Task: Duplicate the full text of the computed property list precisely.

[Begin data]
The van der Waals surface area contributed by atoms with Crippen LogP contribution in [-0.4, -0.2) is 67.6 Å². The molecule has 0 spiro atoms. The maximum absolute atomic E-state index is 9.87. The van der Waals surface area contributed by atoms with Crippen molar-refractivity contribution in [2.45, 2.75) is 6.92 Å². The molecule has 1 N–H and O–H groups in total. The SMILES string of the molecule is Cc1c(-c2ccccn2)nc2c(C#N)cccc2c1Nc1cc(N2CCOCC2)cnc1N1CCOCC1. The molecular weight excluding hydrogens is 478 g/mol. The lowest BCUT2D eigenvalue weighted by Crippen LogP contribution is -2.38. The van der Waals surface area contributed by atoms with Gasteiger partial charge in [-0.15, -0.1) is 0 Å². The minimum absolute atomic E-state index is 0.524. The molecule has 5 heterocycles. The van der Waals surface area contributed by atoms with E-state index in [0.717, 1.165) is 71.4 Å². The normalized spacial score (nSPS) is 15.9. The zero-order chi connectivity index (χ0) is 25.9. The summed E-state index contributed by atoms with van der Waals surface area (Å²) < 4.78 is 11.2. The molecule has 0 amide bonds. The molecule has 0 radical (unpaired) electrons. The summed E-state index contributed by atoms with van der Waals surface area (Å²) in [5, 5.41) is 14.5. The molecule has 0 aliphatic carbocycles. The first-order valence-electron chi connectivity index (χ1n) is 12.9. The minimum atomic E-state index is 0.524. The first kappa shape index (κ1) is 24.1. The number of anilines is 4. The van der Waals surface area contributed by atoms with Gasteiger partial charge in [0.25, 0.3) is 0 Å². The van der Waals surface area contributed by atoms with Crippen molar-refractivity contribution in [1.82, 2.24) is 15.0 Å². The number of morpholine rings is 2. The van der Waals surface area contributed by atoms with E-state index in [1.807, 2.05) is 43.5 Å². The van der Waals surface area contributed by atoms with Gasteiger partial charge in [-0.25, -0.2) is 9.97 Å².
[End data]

The van der Waals surface area contributed by atoms with Crippen LogP contribution in [-0.4, -0.2) is 67.6 Å². The molecule has 0 spiro atoms. The maximum absolute atomic E-state index is 9.87. The van der Waals surface area contributed by atoms with Crippen molar-refractivity contribution in [2.45, 2.75) is 6.92 Å². The molecule has 1 N–H and O–H groups in total. The SMILES string of the molecule is Cc1c(-c2ccccn2)nc2c(C#N)cccc2c1Nc1cc(N2CCOCC2)cnc1N1CCOCC1. The molecular weight excluding hydrogens is 478 g/mol. The lowest BCUT2D eigenvalue weighted by Crippen LogP contribution is -2.38. The van der Waals surface area contributed by atoms with Gasteiger partial charge in [-0.15, -0.1) is 0 Å². The minimum absolute atomic E-state index is 0.524. The molecule has 5 heterocycles. The van der Waals surface area contributed by atoms with E-state index in [0.717, 1.165) is 71.4 Å². The normalized spacial score (nSPS) is 15.9. The zero-order chi connectivity index (χ0) is 25.9. The summed E-state index contributed by atoms with van der Waals surface area (Å²) < 4.78 is 11.2. The molecule has 0 amide bonds. The molecule has 0 radical (unpaired) electrons. The summed E-state index contributed by atoms with van der Waals surface area (Å²) in [5, 5.41) is 14.5. The molecule has 0 aliphatic carbocycles. The first-order valence-electron chi connectivity index (χ1n) is 12.9. The minimum atomic E-state index is 0.524. The first kappa shape index (κ1) is 24.1. The number of anilines is 4. The van der Waals surface area contributed by atoms with Gasteiger partial charge in [0.25, 0.3) is 0 Å². The van der Waals surface area contributed by atoms with Crippen molar-refractivity contribution in [1.82, 2.24) is 15.0 Å². The number of morpholine rings is 2. The van der Waals surface area contributed by atoms with E-state index in [1.807, 2.05) is 43.5 Å². The van der Waals surface area contributed by atoms with Gasteiger partial charge in [-0.25, -0.2) is 9.97 Å².